Glycosylation is the stepwise procedure of covalent attachment of oligosaccharide chains to proteins or lipids, and alterations in this process have been associated with malignant transformation. Simultaneous analysis of the expression of all glycan-related genes clearly gives the advantage of enabling a comprehensive view of the genetic background of the glycobiological changes in cancer cells. Studies focusing on the expression of the whole glycome have now become possible, which prompted us to review the present knowledge on glycosylation in relation to breast cancer diagnosis and progression, in the light of available expression data from tumors and breast tissue of healthy individuals. We used various data resources to select a set of 419 functionally relevant genes involved in synthesis, degradation and binding of N-linked and O-linked glycans, Lewis antigens, glycosaminoglycans (chondroitin, heparin and keratan sulfate in addition to hyaluronan) and glycosphingolipids. Such glycans are involved in a number of processes relevant to carcinogenesis, including regulation of growth factors/growth factor receptors, cell-cell adhesion and motility as well as immune system modulation. Expression analysis of these glycan-related genes revealed that mRNA levels for many of them differ significantly between normal and malignant breast tissue. An associative analysis of these genes in the context of current knowledge of their function in protein glycosylation and connection(s) to cancer indicated that synthesis, degradation and adhesion mediated by glycans may be altered drastically in mammary carcinomas. Although further analysis is needed to assess how changes in mRNA levels of glycan genes influence a cell's glycome and the precise role that such altered glycan structures play in the pathogenesis of the disease, lessons drawn from this study may help in determining directions for future research in the rapidly-developing field of glycobiology.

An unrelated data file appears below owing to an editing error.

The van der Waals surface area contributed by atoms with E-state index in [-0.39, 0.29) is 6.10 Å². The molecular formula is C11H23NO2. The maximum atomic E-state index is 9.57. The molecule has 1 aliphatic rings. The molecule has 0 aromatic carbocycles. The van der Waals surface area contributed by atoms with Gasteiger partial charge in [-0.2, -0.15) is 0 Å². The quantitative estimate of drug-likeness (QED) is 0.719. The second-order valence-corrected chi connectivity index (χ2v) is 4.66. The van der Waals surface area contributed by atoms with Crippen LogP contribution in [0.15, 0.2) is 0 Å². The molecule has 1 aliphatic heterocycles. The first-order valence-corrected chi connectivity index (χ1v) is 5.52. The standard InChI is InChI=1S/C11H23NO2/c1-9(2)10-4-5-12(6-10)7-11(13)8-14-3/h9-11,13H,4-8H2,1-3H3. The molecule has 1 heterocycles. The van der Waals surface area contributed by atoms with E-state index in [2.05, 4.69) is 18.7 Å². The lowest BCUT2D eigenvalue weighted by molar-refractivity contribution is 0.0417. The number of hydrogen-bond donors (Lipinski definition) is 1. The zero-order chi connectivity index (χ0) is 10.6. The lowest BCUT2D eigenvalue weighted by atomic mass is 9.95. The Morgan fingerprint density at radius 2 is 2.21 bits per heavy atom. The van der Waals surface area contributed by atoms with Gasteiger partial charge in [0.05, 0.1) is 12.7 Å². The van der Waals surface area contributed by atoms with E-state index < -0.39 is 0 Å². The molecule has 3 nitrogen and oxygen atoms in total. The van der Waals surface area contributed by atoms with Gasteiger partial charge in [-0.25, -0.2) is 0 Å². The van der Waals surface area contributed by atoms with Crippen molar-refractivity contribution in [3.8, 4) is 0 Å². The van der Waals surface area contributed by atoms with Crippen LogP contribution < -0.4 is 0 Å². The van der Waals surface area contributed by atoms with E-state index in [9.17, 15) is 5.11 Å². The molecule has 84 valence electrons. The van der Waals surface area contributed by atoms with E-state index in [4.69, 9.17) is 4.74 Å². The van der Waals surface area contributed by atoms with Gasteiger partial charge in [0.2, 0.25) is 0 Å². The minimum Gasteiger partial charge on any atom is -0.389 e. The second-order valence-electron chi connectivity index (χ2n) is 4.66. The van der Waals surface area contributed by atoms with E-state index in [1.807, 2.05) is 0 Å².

Copyright 2009 Federation of European Biochemical Societies. Published by Elsevier B.V. All rights reserved.